Our Middle East policy is not in our best interest

To the editor:

As a survivor of the hostile takeover of the U.S. Embassy in Tehran, Iran, in 1979, I am very interested in monitoring Middle Eastern political policies. By backing out of the Iran Nuclear Accord, an agreement that the UN Security Council, along with 90 independent nations and 29 of America’s top nuclear scientists supported, the Trump Administration appears to want push Iran into open hostilities in order to give America an excuse to attack. I believe this is why UN Ambassador Niki Halley is resigning along with rumors that Defense Secretary Gen. Mattis and Chief of Staff Gen. Kelly are considering calling it quits also. I fear that John Bolton, Trump’s National Security Advisor (a well-known “war hawk”), wants the U.S. to start a war with Iran. Open hostilities between the U.S. and Iran will not only benefit Israel, Russia, Saudi Arabia and the American Petroleum Institute, it will divert negative news regarding Trump.

Two former heads of Mossad (the Israeli CIA) along with Gen. Colin Powell, Secretary of State under George W. Bush, and Gen. Petraeus, Bush’s former head of the CIA, were in agreement with the accord. Intelligence circles know Israel planned an attack on Iran’s nuclear facilities in 2012, but were thwarted by the Obama Administration. It appears Israel (and Saudi Arabia) still want the U.S. to aggravate Iran and enter into another Israeli-inspired Middle East war, just so Israel can remain the only nuclear armed country in the region and Islamic hardliner Saudi Arabia can weaken its arch enemy, Islamic moderate Iran. I feel that blindly following the political desires of Israel and Saudi Arabia is not in the best long-term interests of the U.S.A.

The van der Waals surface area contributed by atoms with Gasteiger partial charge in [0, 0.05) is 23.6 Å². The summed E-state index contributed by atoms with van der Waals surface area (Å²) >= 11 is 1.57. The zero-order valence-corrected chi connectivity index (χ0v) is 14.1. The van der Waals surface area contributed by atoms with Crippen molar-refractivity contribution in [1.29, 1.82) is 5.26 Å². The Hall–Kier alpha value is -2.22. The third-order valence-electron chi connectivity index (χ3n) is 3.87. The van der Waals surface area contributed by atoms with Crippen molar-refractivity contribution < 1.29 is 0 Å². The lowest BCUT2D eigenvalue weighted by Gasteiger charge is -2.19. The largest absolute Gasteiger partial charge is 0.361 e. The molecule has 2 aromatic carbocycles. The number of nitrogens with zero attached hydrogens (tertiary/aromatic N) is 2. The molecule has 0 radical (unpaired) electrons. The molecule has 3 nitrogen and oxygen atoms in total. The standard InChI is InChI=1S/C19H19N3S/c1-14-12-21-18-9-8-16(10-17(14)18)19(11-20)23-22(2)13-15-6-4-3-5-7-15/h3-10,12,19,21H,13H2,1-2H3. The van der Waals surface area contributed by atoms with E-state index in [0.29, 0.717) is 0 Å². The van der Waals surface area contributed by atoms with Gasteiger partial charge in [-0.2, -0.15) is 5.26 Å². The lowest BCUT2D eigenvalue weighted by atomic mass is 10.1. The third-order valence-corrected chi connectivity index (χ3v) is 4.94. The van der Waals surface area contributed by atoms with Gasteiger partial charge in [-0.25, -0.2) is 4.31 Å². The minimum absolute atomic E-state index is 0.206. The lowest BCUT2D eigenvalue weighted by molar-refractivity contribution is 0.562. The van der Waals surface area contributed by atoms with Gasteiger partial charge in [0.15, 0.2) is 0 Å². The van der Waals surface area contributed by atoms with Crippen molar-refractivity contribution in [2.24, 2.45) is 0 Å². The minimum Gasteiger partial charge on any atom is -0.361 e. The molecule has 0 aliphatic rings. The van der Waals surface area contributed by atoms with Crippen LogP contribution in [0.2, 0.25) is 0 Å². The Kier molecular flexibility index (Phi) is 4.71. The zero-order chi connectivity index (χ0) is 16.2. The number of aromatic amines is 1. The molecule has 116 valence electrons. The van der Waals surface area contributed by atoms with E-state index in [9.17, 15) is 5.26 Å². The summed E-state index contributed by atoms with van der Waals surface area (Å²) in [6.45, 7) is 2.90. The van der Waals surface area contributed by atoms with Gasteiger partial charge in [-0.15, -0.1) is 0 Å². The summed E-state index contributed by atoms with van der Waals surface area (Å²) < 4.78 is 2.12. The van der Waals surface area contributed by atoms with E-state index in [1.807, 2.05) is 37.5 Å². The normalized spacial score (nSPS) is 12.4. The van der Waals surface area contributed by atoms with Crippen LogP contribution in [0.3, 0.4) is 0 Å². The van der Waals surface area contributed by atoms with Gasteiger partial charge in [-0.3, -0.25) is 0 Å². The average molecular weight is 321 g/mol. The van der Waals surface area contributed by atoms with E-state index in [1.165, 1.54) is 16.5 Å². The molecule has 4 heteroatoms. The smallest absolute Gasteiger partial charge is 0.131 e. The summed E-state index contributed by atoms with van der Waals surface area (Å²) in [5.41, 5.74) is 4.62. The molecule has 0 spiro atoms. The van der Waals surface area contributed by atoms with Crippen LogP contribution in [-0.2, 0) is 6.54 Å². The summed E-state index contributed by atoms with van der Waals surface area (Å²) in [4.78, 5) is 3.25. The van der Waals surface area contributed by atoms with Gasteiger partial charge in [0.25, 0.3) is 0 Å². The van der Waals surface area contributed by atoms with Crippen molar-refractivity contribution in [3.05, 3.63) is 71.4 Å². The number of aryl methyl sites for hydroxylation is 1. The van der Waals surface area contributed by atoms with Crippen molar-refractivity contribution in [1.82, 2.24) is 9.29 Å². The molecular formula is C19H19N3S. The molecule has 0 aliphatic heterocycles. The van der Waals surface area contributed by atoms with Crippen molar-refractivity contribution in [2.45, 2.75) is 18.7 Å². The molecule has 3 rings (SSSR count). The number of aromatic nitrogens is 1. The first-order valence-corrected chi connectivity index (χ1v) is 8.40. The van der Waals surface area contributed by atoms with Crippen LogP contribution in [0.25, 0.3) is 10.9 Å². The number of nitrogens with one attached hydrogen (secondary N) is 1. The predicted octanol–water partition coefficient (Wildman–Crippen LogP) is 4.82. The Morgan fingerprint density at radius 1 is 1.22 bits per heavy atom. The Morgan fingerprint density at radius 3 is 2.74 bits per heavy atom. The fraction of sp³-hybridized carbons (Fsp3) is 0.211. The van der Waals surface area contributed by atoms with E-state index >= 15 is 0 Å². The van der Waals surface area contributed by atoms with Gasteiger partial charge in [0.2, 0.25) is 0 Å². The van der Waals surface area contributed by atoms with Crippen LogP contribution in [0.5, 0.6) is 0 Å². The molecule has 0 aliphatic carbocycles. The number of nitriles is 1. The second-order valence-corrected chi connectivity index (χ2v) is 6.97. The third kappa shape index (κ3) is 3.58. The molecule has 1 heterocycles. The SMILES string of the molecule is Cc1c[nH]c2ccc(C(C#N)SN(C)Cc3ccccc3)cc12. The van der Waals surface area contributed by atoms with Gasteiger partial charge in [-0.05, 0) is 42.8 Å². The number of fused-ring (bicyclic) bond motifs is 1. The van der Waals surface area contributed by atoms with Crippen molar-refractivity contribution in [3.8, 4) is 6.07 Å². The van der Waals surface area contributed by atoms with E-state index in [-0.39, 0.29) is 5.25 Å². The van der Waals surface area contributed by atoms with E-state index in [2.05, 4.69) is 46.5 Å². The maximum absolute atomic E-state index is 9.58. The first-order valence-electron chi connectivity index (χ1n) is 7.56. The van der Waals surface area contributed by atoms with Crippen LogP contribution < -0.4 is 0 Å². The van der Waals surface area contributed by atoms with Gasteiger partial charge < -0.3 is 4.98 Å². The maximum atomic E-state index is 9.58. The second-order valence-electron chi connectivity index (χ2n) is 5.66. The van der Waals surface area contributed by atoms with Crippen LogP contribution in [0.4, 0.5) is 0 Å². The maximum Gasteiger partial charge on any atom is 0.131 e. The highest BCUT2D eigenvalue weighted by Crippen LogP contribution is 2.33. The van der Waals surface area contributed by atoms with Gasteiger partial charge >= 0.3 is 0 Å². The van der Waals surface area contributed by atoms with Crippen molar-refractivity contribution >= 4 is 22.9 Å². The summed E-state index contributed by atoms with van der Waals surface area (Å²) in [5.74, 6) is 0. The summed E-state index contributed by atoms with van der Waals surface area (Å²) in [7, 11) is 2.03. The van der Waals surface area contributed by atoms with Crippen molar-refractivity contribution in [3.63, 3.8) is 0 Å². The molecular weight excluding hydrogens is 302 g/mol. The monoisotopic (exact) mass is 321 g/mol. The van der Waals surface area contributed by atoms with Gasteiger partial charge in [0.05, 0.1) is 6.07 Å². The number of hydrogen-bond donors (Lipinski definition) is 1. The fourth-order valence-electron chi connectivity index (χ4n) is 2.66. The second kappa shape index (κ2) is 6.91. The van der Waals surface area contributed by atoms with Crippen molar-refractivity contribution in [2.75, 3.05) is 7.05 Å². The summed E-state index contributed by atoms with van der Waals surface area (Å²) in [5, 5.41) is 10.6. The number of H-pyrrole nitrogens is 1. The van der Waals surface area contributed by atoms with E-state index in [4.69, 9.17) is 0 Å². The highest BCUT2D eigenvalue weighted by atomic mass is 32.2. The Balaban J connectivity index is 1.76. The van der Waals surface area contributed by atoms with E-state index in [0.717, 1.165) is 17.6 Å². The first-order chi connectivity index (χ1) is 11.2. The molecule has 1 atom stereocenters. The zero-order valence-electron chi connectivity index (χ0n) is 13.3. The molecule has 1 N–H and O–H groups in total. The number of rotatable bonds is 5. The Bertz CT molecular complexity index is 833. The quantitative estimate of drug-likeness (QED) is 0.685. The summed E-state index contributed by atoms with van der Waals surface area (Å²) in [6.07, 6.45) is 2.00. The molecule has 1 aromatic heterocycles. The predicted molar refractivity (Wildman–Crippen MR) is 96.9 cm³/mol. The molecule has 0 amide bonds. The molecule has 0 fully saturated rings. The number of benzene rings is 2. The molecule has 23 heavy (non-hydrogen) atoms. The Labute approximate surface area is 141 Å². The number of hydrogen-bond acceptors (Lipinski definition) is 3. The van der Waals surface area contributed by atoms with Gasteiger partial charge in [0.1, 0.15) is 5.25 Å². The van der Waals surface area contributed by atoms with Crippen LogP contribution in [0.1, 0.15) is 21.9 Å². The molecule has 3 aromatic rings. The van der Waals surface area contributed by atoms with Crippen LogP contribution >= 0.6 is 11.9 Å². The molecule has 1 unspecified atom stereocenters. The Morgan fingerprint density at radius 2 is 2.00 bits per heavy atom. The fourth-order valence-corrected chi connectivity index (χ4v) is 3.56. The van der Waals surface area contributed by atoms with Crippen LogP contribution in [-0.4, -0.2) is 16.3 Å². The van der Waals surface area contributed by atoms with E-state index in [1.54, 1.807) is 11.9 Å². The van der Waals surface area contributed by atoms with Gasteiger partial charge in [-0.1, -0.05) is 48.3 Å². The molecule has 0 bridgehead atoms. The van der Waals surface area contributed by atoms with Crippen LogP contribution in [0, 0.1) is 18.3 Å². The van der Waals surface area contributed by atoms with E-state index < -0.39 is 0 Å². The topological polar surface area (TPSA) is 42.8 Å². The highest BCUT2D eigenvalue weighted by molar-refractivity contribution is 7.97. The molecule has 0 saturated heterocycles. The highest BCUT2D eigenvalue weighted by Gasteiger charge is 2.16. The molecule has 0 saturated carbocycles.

—Dan Barrett

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